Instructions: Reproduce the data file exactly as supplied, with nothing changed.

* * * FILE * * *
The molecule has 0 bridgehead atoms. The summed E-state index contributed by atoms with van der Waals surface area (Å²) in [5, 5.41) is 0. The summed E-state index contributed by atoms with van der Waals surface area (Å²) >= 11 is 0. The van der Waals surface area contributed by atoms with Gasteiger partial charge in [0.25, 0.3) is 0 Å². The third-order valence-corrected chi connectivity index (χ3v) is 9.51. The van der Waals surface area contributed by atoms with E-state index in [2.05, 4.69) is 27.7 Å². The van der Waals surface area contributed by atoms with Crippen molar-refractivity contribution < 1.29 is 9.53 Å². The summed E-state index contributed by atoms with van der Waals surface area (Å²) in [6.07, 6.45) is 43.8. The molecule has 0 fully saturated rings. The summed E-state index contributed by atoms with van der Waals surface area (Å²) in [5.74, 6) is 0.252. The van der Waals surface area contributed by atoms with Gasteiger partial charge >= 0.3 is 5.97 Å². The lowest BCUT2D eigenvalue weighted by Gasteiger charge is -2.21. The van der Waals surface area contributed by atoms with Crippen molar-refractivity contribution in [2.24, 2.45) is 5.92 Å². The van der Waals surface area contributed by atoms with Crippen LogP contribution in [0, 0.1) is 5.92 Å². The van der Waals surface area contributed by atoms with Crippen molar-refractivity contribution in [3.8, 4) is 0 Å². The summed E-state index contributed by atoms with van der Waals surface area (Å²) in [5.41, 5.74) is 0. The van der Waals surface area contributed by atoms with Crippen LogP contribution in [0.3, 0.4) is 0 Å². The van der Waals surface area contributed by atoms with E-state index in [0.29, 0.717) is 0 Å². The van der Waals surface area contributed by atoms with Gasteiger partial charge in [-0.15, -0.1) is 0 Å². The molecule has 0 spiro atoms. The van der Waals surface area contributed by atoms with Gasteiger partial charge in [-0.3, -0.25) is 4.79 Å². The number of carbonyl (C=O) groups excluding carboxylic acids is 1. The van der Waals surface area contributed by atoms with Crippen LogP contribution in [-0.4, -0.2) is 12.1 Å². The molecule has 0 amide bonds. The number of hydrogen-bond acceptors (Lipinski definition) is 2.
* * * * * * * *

The molecule has 0 bridgehead atoms. The summed E-state index contributed by atoms with van der Waals surface area (Å²) in [5, 5.41) is 0. The summed E-state index contributed by atoms with van der Waals surface area (Å²) >= 11 is 0. The van der Waals surface area contributed by atoms with Gasteiger partial charge in [0.25, 0.3) is 0 Å². The third-order valence-corrected chi connectivity index (χ3v) is 9.51. The van der Waals surface area contributed by atoms with E-state index in [2.05, 4.69) is 27.7 Å². The van der Waals surface area contributed by atoms with Crippen molar-refractivity contribution < 1.29 is 9.53 Å². The summed E-state index contributed by atoms with van der Waals surface area (Å²) in [6.07, 6.45) is 43.8. The molecule has 0 fully saturated rings. The summed E-state index contributed by atoms with van der Waals surface area (Å²) in [5.74, 6) is 0.252. The van der Waals surface area contributed by atoms with Gasteiger partial charge >= 0.3 is 5.97 Å². The lowest BCUT2D eigenvalue weighted by Gasteiger charge is -2.21. The van der Waals surface area contributed by atoms with Crippen molar-refractivity contribution in [2.24, 2.45) is 5.92 Å². The van der Waals surface area contributed by atoms with Crippen LogP contribution in [0, 0.1) is 5.92 Å². The van der Waals surface area contributed by atoms with Crippen molar-refractivity contribution in [3.8, 4) is 0 Å². The summed E-state index contributed by atoms with van der Waals surface area (Å²) in [5.41, 5.74) is 0. The van der Waals surface area contributed by atoms with Crippen LogP contribution in [0.3, 0.4) is 0 Å². The van der Waals surface area contributed by atoms with E-state index in [0.29, 0.717) is 0 Å². The van der Waals surface area contributed by atoms with Gasteiger partial charge in [-0.15, -0.1) is 0 Å². The molecule has 0 spiro atoms. The van der Waals surface area contributed by atoms with Gasteiger partial charge in [-0.3, -0.25) is 4.79 Å². The number of carbonyl (C=O) groups excluding carboxylic acids is 1. The van der Waals surface area contributed by atoms with Crippen LogP contribution in [-0.4, -0.2) is 12.1 Å². The molecule has 0 amide bonds. The number of hydrogen-bond acceptors (Lipinski definition) is 2.